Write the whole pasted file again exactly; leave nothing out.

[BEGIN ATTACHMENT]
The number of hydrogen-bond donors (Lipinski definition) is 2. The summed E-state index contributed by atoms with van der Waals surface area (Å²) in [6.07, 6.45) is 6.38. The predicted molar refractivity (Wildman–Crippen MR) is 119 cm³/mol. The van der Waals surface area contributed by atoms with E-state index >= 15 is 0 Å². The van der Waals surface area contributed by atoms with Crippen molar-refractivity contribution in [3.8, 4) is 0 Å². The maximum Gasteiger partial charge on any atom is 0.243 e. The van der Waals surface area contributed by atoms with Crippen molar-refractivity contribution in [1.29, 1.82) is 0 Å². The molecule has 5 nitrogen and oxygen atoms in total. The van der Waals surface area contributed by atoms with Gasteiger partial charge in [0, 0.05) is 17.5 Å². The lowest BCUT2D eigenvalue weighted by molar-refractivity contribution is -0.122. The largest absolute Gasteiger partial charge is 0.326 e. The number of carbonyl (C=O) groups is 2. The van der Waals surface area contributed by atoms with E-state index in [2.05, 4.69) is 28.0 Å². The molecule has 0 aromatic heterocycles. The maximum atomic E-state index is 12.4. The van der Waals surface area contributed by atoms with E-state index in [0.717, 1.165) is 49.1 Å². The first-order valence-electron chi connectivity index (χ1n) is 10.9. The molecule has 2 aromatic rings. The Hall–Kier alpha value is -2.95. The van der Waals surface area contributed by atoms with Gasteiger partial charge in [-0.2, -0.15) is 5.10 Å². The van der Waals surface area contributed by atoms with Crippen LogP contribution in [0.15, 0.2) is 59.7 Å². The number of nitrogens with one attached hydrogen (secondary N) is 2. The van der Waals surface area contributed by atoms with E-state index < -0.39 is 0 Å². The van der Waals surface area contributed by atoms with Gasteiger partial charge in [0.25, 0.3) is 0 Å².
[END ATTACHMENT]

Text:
The number of hydrogen-bond donors (Lipinski definition) is 2. The summed E-state index contributed by atoms with van der Waals surface area (Å²) in [6.07, 6.45) is 6.38. The predicted molar refractivity (Wildman–Crippen MR) is 119 cm³/mol. The van der Waals surface area contributed by atoms with E-state index >= 15 is 0 Å². The van der Waals surface area contributed by atoms with Crippen molar-refractivity contribution in [3.8, 4) is 0 Å². The maximum Gasteiger partial charge on any atom is 0.243 e. The van der Waals surface area contributed by atoms with Crippen molar-refractivity contribution in [1.29, 1.82) is 0 Å². The molecule has 5 nitrogen and oxygen atoms in total. The van der Waals surface area contributed by atoms with Gasteiger partial charge in [0, 0.05) is 17.5 Å². The lowest BCUT2D eigenvalue weighted by molar-refractivity contribution is -0.122. The largest absolute Gasteiger partial charge is 0.326 e. The number of carbonyl (C=O) groups is 2. The van der Waals surface area contributed by atoms with E-state index in [2.05, 4.69) is 28.0 Å². The molecule has 0 aromatic heterocycles. The maximum atomic E-state index is 12.4. The van der Waals surface area contributed by atoms with E-state index in [0.717, 1.165) is 49.1 Å². The first-order valence-electron chi connectivity index (χ1n) is 10.9. The molecule has 2 aromatic rings. The Hall–Kier alpha value is -2.95. The van der Waals surface area contributed by atoms with Gasteiger partial charge in [-0.2, -0.15) is 5.10 Å². The van der Waals surface area contributed by atoms with Crippen LogP contribution in [0.15, 0.2) is 59.7 Å². The number of nitrogens with one attached hydrogen (secondary N) is 2. The van der Waals surface area contributed by atoms with E-state index < -0.39 is 0 Å². The van der Waals surface area contributed by atoms with Gasteiger partial charge in [0.25, 0.3) is 0 Å².